Politico's Story About Ben Carson's West Point Claims Ignite Allegations of Media Bias

UPDATE: Earlier I titled this post, “Ben Carson Admits Fabrication in Bio.” I have changed the title because Carson now says he didn’t admit a fabrication. Politico has now changed their title to reflect the specific nature of the claims regarding a “full scholarship” to West Point.
I have significantly updated my post to address criticisms in the comments section.
According to Politico, on more than one occasion, Ben Carson claimed he was offered a full scholarship to West Point. Politico has evidence that he was not offered a full scholarship in an official manner and never even sought admission there.
Carson and others are accusing Politico of biased reporting against Carson. According to Politico, Carson told Bill O’Reilly that perhaps he could have been clearer in his descriptions.
I agree. Here is the section from the 2008 book, Gifted Hands.
It appears Carson brought together two events (the Memorial Day parade and a later dinner where Medal of Honor winners were present) in his book (see the Politico article for their fact checking on that aspect of the story). Carson says he met with Westmoreland and then “later” was offered a “full scholarship to West Point.” The use of the word “later” makes it seem that West Point actually offered him something. As the story is being told now, Carson was encouraged to apply because his chances of getting in were good. This, however, is not the same as the offer of a full scholarship. To have such an offer, a young person much be recommended and apply. Perhaps Carson didn’t understand the difference between being a good candidate for application and being officially offered a slot at West Point (as his book says).
On analysis, this isn’t as serious as Brian Williams or David Barton. However, I am surprised that Carson didn’t know the difference between being a worthy applicant for West Point and getting an official invitation to attend. It is possible that there was an intent to embellish the story but it is also possible that Carson didn’t understand the difference between informal encouragement and a formal scholarship offer. People who support him will probably lean toward the latter possibility and people who don’t might go for the embellishment narrative.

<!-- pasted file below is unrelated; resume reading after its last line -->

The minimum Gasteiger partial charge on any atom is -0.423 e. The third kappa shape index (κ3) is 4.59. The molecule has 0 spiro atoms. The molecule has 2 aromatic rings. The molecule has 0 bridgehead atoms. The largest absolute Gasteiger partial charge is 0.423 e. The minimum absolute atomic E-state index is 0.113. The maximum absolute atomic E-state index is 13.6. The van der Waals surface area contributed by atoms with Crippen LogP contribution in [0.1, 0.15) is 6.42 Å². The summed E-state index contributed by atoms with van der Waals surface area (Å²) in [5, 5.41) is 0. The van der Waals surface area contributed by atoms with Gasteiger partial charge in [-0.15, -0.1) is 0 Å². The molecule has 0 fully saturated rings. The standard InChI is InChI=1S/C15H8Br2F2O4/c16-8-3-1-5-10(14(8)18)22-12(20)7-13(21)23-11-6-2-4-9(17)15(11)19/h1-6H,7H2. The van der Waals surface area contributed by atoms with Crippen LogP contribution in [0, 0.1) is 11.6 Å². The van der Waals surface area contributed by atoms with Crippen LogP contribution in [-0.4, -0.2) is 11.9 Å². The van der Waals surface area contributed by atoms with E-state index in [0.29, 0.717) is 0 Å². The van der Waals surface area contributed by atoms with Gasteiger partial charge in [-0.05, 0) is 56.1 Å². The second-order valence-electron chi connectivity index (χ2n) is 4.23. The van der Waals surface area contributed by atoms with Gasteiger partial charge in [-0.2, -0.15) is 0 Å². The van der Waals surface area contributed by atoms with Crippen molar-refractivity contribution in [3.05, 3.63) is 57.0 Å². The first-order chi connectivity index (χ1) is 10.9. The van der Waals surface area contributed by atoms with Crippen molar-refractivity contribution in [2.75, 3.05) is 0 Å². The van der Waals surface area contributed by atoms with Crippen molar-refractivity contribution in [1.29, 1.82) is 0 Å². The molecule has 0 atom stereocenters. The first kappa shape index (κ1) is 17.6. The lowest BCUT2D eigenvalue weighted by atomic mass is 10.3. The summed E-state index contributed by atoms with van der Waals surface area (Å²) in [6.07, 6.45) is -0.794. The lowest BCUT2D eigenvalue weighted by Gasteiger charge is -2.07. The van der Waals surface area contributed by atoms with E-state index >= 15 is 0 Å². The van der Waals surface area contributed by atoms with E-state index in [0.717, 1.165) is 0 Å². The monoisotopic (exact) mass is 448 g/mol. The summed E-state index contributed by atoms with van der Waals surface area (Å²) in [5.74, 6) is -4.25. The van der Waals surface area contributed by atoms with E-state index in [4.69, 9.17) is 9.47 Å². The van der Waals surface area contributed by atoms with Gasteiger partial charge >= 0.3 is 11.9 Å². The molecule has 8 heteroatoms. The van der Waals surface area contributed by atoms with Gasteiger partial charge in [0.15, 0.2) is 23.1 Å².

UPDATE – The Wall Street Journal raises even more questions about Carson’s descriptions of his own history.

Brian Williams Given Six Month Suspension Without Pay

Reportedly, he makes $10+million a year so he will be able to be suspended comfortably.
However, that is just the tip of this iceberg. Others are investigating his Katrina coverage (gangs and a dead body floating in the street).
I doubt we’ll see him back at the anchor desk.
Now, when will Christians stop propping up leaders who “misremember” how their court cases turn out and whether or not the Constitution quotes the Bible verbatim?

Brian Williams Retreats; He Leaves the Anchor Desk and Backs Out of Letterman Appearance

First Williams turned over his desk to Lester Holt, now he has canceled his appearance on Letterman.
On Friday, President of NBC News Deborah Turness failed to endorse Williams in a memo to staff and announced an investigation. One suspects this isn’t over.
I taught the misinformation effect on Friday and am aware that memories are not tape recordings that can be retrieved with perfection. The “Lost in a Shopping Mall” paradigm illustrates that memories for event that never happened can be suggested and then remembered. However, there has been little explanation about how the event went from being accurately reported at the time to a fabrication of late. It is not at all clear where the misinformation was introduced into the narrative. Whether innocent or not, trust will be an issue for some time to come.
If Brian Williams had the kind of help David Barton has, Williams wouldn’t have anything to worry about.

David Barton Distorts Things Even When He Wins